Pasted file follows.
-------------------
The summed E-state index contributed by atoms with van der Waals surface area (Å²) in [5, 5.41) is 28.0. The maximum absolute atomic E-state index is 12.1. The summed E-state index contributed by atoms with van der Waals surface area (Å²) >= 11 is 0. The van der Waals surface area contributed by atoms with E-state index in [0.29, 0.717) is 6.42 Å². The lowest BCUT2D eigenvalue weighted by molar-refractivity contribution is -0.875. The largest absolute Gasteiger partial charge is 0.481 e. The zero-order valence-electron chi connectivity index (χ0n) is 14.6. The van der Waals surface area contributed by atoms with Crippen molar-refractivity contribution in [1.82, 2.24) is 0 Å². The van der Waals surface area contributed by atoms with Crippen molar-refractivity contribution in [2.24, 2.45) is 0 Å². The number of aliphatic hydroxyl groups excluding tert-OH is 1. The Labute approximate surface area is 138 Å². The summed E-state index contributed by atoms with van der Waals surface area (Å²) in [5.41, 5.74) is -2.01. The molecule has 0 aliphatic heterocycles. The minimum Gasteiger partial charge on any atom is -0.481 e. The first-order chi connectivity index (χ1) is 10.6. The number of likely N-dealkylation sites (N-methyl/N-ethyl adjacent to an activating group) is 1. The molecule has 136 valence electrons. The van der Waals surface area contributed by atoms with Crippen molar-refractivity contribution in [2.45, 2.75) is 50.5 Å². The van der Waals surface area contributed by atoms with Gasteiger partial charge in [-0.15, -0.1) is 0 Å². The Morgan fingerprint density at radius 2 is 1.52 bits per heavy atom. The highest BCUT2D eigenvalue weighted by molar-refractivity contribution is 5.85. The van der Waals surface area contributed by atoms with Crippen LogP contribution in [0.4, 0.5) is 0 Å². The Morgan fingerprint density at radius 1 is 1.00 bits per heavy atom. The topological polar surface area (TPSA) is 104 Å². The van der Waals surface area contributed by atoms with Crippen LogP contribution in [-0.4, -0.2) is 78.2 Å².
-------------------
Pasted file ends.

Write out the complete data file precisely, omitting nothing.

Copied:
The summed E-state index contributed by atoms with van der Waals surface area (Å²) in [5, 5.41) is 28.0. The maximum absolute atomic E-state index is 12.1. The summed E-state index contributed by atoms with van der Waals surface area (Å²) >= 11 is 0. The van der Waals surface area contributed by atoms with E-state index in [0.29, 0.717) is 6.42 Å². The lowest BCUT2D eigenvalue weighted by molar-refractivity contribution is -0.875. The largest absolute Gasteiger partial charge is 0.481 e. The zero-order valence-electron chi connectivity index (χ0n) is 14.6. The van der Waals surface area contributed by atoms with Crippen molar-refractivity contribution in [1.82, 2.24) is 0 Å². The van der Waals surface area contributed by atoms with Crippen molar-refractivity contribution in [2.24, 2.45) is 0 Å². The number of aliphatic hydroxyl groups excluding tert-OH is 1. The Labute approximate surface area is 138 Å². The summed E-state index contributed by atoms with van der Waals surface area (Å²) in [5.41, 5.74) is -2.01. The molecule has 0 aliphatic heterocycles. The minimum Gasteiger partial charge on any atom is -0.481 e. The first-order chi connectivity index (χ1) is 10.6. The number of likely N-dealkylation sites (N-methyl/N-ethyl adjacent to an activating group) is 1. The molecule has 136 valence electrons. The van der Waals surface area contributed by atoms with Crippen molar-refractivity contribution in [2.45, 2.75) is 50.5 Å². The van der Waals surface area contributed by atoms with Gasteiger partial charge in [-0.15, -0.1) is 0 Å². The Morgan fingerprint density at radius 2 is 1.52 bits per heavy atom. The highest BCUT2D eigenvalue weighted by molar-refractivity contribution is 5.85. The van der Waals surface area contributed by atoms with Crippen LogP contribution in [0.4, 0.5) is 0 Å². The Morgan fingerprint density at radius 1 is 1.00 bits per heavy atom. The topological polar surface area (TPSA) is 104 Å². The van der Waals surface area contributed by atoms with Crippen LogP contribution in [-0.4, -0.2) is 78.2 Å².